One of the primary reasons for poor urban planning in India is the presence of multiple agencies and often disjointed state and central government schemes. Measures are taken impulsively just to meet the immediate need without thinking about future interventions. When cities do not provide effective public transit or safe spaces to walk or bike, urban dwellers increasingly turn to cars, the most energy-consuming form of transportation.

Undergraduate Thesis: Thinking Beyond the Station
By: Palak Gupta
Project Name: Karjat Railway Station
Project Year: 2019

©Palak Gupta

A transit station can serve much more than a transportation function; it can be a setting for community interaction, a place that fosters a diversity of activities. Karjat, being a dormitory city, where majority of the population travels daily to Mumbai for work, a railway station would play quite a contrasting role, building a different animation. Hence a station in context of such a city stands a potential to become an “anchor of growth” to direct urban growth of the city, serving much more than just a transport facility.

Given the height restriction of minimum 6.25metres clear height from the rail level to the upper floor, the above floor plate is placed at a height of meters from the platform level. Instead of using this space as a whole, it has been divided into two parts to avoid space wastage and make use of the space efficiently.

The main floor plate has been segregated into 3 parts based on the passenger flow.

  • Floor Plate A – Supported by the columns of platform 1 and platform 2.

(Comprising of retail stores and resting rooms)

  • Floor Plate B – Supported by the columns of platform 2 and platform 3.

(Comprising of rental rooms)

  • Floor Plate C – Supported by the columns of platform 3 and platform 4.

(Comprising of food stalls and general stores)

©Palak Gupta

The canopy comprises 10 individual roofs mainly supported by space trusses, arranged in two rows that follow the lines of the tracks and each of the platforms. The building has also been broken into segments to ensure a more manageable scale. The way different functions are organized makes it easier for the user to understand the layout of the design, thus increasing the efficiency. The station is not only a ‘transport facility’, but also a ‘meeting point’ and a place to socialize, used by travelers, students and people of Karjat.

  • Paid-Unpaid Concourse – The design strategy was to segregate the spaces in the station based on the user, the program is catering to. Hence, basic passenger amenities have been provided on the home platforms which become the paid concourse. And the floor above acts as an unpaid concourse catering to the non-commuters. Thus, the commuters can access through the paid concourse thereby not obstructing the way of the respective user.

The main aim is to go beyond the usual travel-related services and provide a range of retail outlets and commercial facilities that meet everyday needs, so as to make the time spent in a station both useful and enjoyable. Daylight is captured and directed into the interiors, creating uplifting and luminous atmospheres. It becomes a way-finding devices inside the structure as well. The openness of the interior provides clear sight lines.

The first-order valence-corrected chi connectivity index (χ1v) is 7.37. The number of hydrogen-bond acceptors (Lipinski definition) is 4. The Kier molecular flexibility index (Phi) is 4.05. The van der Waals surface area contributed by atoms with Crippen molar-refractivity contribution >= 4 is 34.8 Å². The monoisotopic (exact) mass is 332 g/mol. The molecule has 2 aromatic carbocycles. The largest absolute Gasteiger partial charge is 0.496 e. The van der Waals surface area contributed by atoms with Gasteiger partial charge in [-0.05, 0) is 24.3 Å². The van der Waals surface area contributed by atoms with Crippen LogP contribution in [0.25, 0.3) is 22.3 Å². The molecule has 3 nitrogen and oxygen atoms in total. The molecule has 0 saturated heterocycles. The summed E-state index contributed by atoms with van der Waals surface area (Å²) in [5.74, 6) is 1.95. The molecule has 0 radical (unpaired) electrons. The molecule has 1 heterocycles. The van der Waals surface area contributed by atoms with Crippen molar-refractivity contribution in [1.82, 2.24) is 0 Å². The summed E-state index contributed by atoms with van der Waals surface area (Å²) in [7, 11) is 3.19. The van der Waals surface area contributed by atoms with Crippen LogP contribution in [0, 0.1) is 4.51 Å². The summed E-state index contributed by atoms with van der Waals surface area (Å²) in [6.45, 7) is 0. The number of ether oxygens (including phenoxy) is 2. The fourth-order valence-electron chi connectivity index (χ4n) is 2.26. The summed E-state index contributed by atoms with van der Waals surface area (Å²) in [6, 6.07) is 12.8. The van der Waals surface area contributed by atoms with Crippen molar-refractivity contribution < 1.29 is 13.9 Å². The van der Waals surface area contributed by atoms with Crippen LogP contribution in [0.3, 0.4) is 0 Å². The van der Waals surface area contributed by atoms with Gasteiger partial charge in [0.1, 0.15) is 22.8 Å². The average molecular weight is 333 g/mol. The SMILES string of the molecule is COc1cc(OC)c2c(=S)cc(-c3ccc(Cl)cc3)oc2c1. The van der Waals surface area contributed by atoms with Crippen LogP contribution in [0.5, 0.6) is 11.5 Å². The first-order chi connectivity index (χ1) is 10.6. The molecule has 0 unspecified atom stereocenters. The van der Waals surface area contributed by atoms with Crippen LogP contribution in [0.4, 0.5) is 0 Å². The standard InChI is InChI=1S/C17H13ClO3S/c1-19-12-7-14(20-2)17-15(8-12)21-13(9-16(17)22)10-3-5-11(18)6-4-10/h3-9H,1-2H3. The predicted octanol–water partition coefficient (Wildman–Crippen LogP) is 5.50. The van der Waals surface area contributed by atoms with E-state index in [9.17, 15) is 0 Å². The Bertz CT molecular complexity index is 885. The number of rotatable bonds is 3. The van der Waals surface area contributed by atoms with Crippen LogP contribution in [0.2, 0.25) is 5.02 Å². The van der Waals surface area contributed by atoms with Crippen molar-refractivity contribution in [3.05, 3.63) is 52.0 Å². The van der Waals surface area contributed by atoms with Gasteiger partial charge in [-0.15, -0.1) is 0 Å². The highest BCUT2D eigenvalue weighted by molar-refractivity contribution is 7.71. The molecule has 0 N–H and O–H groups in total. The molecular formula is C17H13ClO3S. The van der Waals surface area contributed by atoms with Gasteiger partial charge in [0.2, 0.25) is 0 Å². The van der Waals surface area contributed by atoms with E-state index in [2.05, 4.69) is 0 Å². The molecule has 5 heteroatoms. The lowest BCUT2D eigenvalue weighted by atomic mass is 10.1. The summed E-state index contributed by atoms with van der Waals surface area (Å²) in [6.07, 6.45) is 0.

©Palak Gupta
  • Specifics of retail and commercial provision – The stores and businesses are a key component of the restructured station. They have been designed according to specific criteria, with the twin aim of meeting passengers’ needs and attracting non-travelling passersby. Shops have been located according to studies on passenger flow, movements, peak hours, etc. To attract customers they must be visible and accessible, i.e. as close as possible to passing commuters.

Development on Railway Land is executed under the authority of Railway Land Development Authority (RLDA), their main objective being generating non-tariff revenue through commercial development of Railway Land entrusted to it by the Ministry of Railways.

Given a large scale public project, the program is phased into 3 parts.

  • Phase 1: Relocating and rehabilitating the existing infrastructure (few as proposed by Railways) for the smooth dispersion of crowd.
  • Phase 2: Development of commercial and MFCs (Multi-Functional Complexes)
  • Phase 3: Relocating railway colonies and offices.
©Palak Gupta

A new and vital impetus is given to the station design, so rather than merely designing the station around the activities that already took place there, the expanded architecture of the new station design directs and determines how people use and move in and around the building. The concourse is also an architectural gateway to the mixed-use developments built on the upper floor. To ensure a lively station throughout the day, a mix use of programs, including shops offices, pharmacies are in cooperated. Emphasis is placed on the functions that create a coherent structure and rationale that allow passengers to easily, seamlessly and safely get to the train, wait and switch between different modes of transport.


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